A video that slams Theresa May and the Conservatives’ social care policy pledges has gone viral. And its creator told The Canary that, on the Sky News leaders’ debate on 29 May, the Prime Minister “deliberately misled elderly people on national television”.
A scathing analysis
Peter Stefanovic is becoming well known on social media. He is getting a reputation for producing video shorts that cut through mainstream media bias; ones that tell the viewer the whole story on political and social issues. And in his latest video, he pulls no punches when it comes to the Tories’ plans:
As The Canary previously reported, May’s ‘dementia tax’ has caused a storm since it was first announced in the Conservative Party manifesto on 18 May. Not only because many people view it as a stealth tax on elderly people, but also because the PM performed a U-turn on the policy on 22 May.
Previously, the Conservative manifesto said that, if people had over £100,000 in assets (including property), they would have to take out a form of equity release, lifetime mortgage or other financial policy. This is so payments for social care could be secured against the value of their estate. The money would then be recovered on the person’s death, or when they sold their property.
But then, May said that there would be a cap on how much people would have to pay out in social care bills. This figure would be decided after a consultation.
The Tories: taking people’s homes “brick by brick”
An angry Stefanovic told The Canary that it meant a future government would take away people’s homes “brick by brick”:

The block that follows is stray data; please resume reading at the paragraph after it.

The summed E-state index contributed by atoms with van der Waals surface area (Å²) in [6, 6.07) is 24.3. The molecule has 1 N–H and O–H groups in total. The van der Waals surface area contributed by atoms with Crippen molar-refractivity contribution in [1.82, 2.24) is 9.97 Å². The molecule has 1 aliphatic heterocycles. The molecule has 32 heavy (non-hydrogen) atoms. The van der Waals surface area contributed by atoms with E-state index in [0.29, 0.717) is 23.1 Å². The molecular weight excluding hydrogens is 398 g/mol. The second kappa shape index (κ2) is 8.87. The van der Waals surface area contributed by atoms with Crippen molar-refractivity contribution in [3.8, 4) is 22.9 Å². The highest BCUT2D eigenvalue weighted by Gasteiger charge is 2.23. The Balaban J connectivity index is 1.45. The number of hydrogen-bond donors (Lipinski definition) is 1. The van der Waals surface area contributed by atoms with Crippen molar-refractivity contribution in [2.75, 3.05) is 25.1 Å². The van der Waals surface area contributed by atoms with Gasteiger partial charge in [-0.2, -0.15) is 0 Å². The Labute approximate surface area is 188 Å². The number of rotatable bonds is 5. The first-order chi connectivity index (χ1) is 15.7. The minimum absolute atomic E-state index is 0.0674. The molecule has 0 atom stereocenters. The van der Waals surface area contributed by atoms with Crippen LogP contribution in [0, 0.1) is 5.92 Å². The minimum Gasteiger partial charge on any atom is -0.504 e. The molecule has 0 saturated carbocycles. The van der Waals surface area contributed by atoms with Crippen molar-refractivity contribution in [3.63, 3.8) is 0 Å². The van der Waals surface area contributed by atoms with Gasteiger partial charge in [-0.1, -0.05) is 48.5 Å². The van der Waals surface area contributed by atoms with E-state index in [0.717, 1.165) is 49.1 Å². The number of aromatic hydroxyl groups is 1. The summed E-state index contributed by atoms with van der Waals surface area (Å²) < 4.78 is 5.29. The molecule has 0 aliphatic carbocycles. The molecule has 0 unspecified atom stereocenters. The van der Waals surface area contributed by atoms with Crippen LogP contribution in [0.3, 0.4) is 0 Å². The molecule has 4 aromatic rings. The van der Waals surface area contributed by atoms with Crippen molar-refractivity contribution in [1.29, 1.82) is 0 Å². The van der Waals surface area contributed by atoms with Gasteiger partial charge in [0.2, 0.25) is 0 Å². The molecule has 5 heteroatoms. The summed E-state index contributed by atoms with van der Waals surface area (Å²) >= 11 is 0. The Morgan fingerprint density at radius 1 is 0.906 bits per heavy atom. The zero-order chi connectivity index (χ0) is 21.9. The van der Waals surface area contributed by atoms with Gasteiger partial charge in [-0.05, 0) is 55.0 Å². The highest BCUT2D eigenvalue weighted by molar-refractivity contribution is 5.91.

She deliberately misled the elderly on national television to steal their homes. Listen to what I say: the estate won’t just get the bill after they die, they will have to be sent a bill every week or month and will have to watch the equity in their homes disappear brick by brick. But what’s so awful is the way she deliberately sought to confuse the elderly on Monday between residential care and care in the home. To the point that the elderly guy who asked the question said after the show he would actually vote for her. People need to know the truth before it’s too late. Many elderly people are already saying they would rather die than let this happen.
Analysis shows that, as a rule, elderly people tend to vote Conservative at general elections. So the Tories may have thought they could get away with a policy targeted specifically at the demographic, with few repercussions. But the public outcry over the ‘dementia tax’ has been such that the party may have made a grave error, with an arrogant judgement about its core voters. And come 8 June, elderly people could well have a surprise for May at the ballot box.
– Get out there and vote on 8 June. Encourage others to do the same.
– Discuss the key policy issues with family members, colleagues and neighbours. And organise! Join (and participate in the activities of) a union, an activist group, and/or a political party.
– Also, read more Canary articles on the 2017 general election.
– Support The Canary if you value the work we do.
Featured image via YouTube
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